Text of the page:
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PKI implementation

Here the MD5 hash is being encrypted with the private key of the sender. But I read in a paper that private key is only used for signing and not encrypting. Is the image wrong or can private key also be used in the way that is shown in the image?

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Signing actually means encrypting the hash of the message with the private key, so yes it's correct. –  Zzz Nov 22 '12 at 16:53
    
What's the source of the graphic? –  mgjk Nov 22 '12 at 19:27
    
@Zzz you have the answer, post it ! –  ixe013 Nov 23 '12 at 3:55
    
@mgjk Its a part of my course work –  Krishna Chaitanya Nov 23 '12 at 6:29
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3 Answers

"Encryption with the private key" is how the very first digital signature algorithm was initially described, in a hand waving way (this was RSA, back in 1977; the article also contains more useful mathematics). It turns out that this "explanation":

  1. works only for RSA, not for all signature algorithms;
  2. does not actually work for RSA either. The whole "encrypt with the private key" bypasses any notion of padding, which happens to be crucial for security.

See PKCS#1 for how RSA should be used. In particular, see how private key and public key operations are not at all symmetrical, and cannot be swapped in such an off-hand manner.

What should be remembered is the following:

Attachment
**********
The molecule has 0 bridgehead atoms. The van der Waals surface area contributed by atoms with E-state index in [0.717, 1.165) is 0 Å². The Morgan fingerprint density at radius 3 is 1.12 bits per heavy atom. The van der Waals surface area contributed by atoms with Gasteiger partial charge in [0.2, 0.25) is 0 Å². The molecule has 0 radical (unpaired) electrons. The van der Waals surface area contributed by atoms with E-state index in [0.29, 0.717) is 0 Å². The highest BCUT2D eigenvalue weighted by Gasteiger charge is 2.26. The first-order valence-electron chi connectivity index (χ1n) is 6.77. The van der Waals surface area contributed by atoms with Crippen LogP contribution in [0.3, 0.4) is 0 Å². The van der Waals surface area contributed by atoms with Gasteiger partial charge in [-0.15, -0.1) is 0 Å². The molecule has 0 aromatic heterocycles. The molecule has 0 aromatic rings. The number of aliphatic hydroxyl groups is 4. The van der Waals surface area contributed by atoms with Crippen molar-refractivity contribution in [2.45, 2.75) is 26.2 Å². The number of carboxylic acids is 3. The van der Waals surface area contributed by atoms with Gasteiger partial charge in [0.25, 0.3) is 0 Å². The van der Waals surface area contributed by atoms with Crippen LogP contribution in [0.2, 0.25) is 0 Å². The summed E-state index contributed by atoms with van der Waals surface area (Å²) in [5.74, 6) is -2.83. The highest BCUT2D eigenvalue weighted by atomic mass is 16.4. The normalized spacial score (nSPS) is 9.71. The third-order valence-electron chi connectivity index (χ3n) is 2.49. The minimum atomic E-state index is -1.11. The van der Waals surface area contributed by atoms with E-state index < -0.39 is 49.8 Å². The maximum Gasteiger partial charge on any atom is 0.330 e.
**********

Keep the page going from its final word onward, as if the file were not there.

• An asymmetric encryption algorithm is such that anybody can encrypt the data, but only one person can decrypt it. In cryptography, something which can be done by only one person means that this person knows an element (a "key") which is not known by anybody else (hence, a private key). On the other hand, something which can be done by everybody uses only public elements, by definition.

    (The heart of cryptography is: knowledge is power. Everybody can buy the same kind of PC, so what gives power is knowledge of data. Keys are specific data element which concentrate this type of power-granting knowledge.)

  • A digital signature algorithm is such that only one person can generate the signature, but anybody can verify it. There again, the signer must know something special which gives him his signature powers; namely, a private key. The corresponding public key is used to verify the signature (it is public, thus anybody can do the verification bit -- just what we want).

  • Asymmetric encryption algorithms and digital signature algorithms live in separate worlds. It just happens that there is an asymmetric encryption algorithm called RSA, and a digital signature also called RSA, and they build on the same underlying mathematics, so it seems that they could use the same kind of keys. However, there are good reasons why signature keys and encryption keys should be distinct from each other, even when they are mathematically compatible.